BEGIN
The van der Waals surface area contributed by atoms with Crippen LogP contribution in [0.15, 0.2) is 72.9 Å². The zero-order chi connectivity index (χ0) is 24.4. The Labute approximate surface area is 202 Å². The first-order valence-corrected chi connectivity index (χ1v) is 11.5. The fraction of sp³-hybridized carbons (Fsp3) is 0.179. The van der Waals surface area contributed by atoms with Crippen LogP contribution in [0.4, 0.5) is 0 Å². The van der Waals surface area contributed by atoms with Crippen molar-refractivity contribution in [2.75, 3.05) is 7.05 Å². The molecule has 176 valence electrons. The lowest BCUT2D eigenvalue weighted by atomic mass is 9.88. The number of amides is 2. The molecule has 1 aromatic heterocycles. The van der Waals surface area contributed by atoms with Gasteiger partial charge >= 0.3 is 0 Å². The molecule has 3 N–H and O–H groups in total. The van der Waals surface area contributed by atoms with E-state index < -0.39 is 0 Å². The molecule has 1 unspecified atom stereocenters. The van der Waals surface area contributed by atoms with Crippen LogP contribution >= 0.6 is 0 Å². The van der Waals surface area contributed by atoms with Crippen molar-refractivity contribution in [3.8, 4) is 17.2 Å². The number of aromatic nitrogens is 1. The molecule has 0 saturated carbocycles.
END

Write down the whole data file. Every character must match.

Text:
The van der Waals surface area contributed by atoms with Crippen LogP contribution in [0.15, 0.2) is 72.9 Å². The zero-order chi connectivity index (χ0) is 24.4. The Labute approximate surface area is 202 Å². The first-order valence-corrected chi connectivity index (χ1v) is 11.5. The fraction of sp³-hybridized carbons (Fsp3) is 0.179. The van der Waals surface area contributed by atoms with Crippen LogP contribution in [0.4, 0.5) is 0 Å². The van der Waals surface area contributed by atoms with Crippen molar-refractivity contribution in [2.75, 3.05) is 7.05 Å². The molecule has 176 valence electrons. The lowest BCUT2D eigenvalue weighted by atomic mass is 9.88. The number of amides is 2. The molecule has 1 aromatic heterocycles. The van der Waals surface area contributed by atoms with Gasteiger partial charge >= 0.3 is 0 Å². The molecule has 3 N–H and O–H groups in total. The van der Waals surface area contributed by atoms with E-state index < -0.39 is 0 Å². The molecule has 1 unspecified atom stereocenters. The van der Waals surface area contributed by atoms with Crippen LogP contribution >= 0.6 is 0 Å². The van der Waals surface area contributed by atoms with Crippen molar-refractivity contribution in [3.8, 4) is 17.2 Å². The number of aromatic nitrogens is 1. The molecule has 0 saturated carbocycles.